Did Supervisor Scott Wiener recently hire a publicist? San Francisco media is rather infatuated with him all of a sudden. He's been the butt of many a wiener joke with regard to the nudity ban — and it's won him a fair number of enemies among the left flank of the gay community, who have decided it makes him a conservative. But for those who haven't been paying close attention to his various other efforts, Wiener is clearly one of the most effective politicians in local office right now, and he's already made his higher ambitions quite clear.

First, just two weeks ago, Wiener was on the cover of the Guardian with a lengthy profile by Steven T. Jones, which dubbed him "The Machine," able to court controversy while still being "one of the most productive legislators in the city." For all their political disagreements with him, the Guardian clearly respects him more than most moderates.

This week finds him on the cover of SF Weekly, and the profile there by Joe Eskanazi is even more glowing, celebrating the fact that he's trying to strip down the city's notoriously obstructive bureaucracy and that he's a workaholic with a deeply pragmatic bent, and little time for the usual political arm-twisting. "In an increasingly affluent and self-absorbed city," Eskanazi writes, "There's an opening for a politician less concerned with making San Francisco a city on a hill than working on the pipes beneath it. This is Scott Wiener's time, and we're living in Scott Wiener's city."

It would seem that Wiener's spearheading of the successful anti-nudity legislation put him front and center in the eyes of local politics watchers, and they're now celebrating the rest of what he's doing, which ranges from the more pro-business, pro-development side of things, to progressive moves like blocking the Academy of Art from converting more SROs to student housing. He readily acknowledges that all politicians in SF are left of center, and liberal, however he also accepts the fact that he might get called a Nazi still and he'll never be left enough for some.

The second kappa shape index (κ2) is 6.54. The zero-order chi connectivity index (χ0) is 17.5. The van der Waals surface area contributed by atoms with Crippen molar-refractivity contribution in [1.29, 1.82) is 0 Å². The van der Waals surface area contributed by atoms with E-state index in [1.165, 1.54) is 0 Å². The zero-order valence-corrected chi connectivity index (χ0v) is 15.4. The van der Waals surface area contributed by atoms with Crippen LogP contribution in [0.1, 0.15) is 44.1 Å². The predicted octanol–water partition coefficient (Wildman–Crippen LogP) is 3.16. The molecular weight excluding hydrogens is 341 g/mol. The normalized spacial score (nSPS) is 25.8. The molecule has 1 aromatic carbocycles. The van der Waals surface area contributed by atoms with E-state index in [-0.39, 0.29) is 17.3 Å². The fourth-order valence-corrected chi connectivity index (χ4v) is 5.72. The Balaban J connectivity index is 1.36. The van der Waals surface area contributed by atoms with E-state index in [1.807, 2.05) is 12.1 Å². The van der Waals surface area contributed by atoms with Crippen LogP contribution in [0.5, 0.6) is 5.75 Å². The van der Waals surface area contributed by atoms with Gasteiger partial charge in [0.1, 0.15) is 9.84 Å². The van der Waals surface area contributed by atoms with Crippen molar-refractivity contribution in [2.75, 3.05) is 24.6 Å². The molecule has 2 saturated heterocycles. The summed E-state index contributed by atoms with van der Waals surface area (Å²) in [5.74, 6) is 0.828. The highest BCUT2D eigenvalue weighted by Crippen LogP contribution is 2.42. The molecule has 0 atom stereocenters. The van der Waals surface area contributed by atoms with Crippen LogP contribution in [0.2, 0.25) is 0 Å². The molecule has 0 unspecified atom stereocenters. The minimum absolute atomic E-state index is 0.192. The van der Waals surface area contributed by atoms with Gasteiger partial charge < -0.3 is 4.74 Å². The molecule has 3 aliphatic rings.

Melissa Griffin has also penned a Wiener profile for the new issue of San Francisco Magazine, one that delves further into his rise to power, noting that his stock value is only going to rise as chairman of the powerful Land Use committee, and in his efforts to improve Muni service — which may be the #1 issue for the Board to deal with in the minds of many city dwellers, at least those who don't work on the Peninsula and don't ride a bike to work.

Griffin is also a bit more cutting in her description of his persona, which matches up across all three of these profiles: he's driven, tireless, he loves politics, and he doesn't have much of a sense of humor.

He gestures slowly and speaks directly, seeming at times as if he’s in “power save” mode, reserving his energy in case of emergency. “Straightforward” is a description used by a number of people who’ve worked alongside (and sometimes against) him. “Excitable” is not. He doesn’t drink to excess, he has only a few close friends, and he prefers walking over riding a bike. He’s a single gay man who represents the Castro, but he’s on no one’s “most eligible bachelor” list (his dating life, he’ll be the first to tell you, isn’t as robust as his legislative agenda). ... For exercise, he practices yoga. For “fun,” he attends up to five community events a night.

And both pieces conclude with the prediction that Wiener will go far, and may be the prime candidate to take Mark Leno's state senate seat in 2016 — that is if he isn't running for Congress by then.

Eskanazi finishes with a quote from a Wiener confidant. "[People have] heard of him. He does shit. And they respect him."

[SF Weekly]
[SF Mag]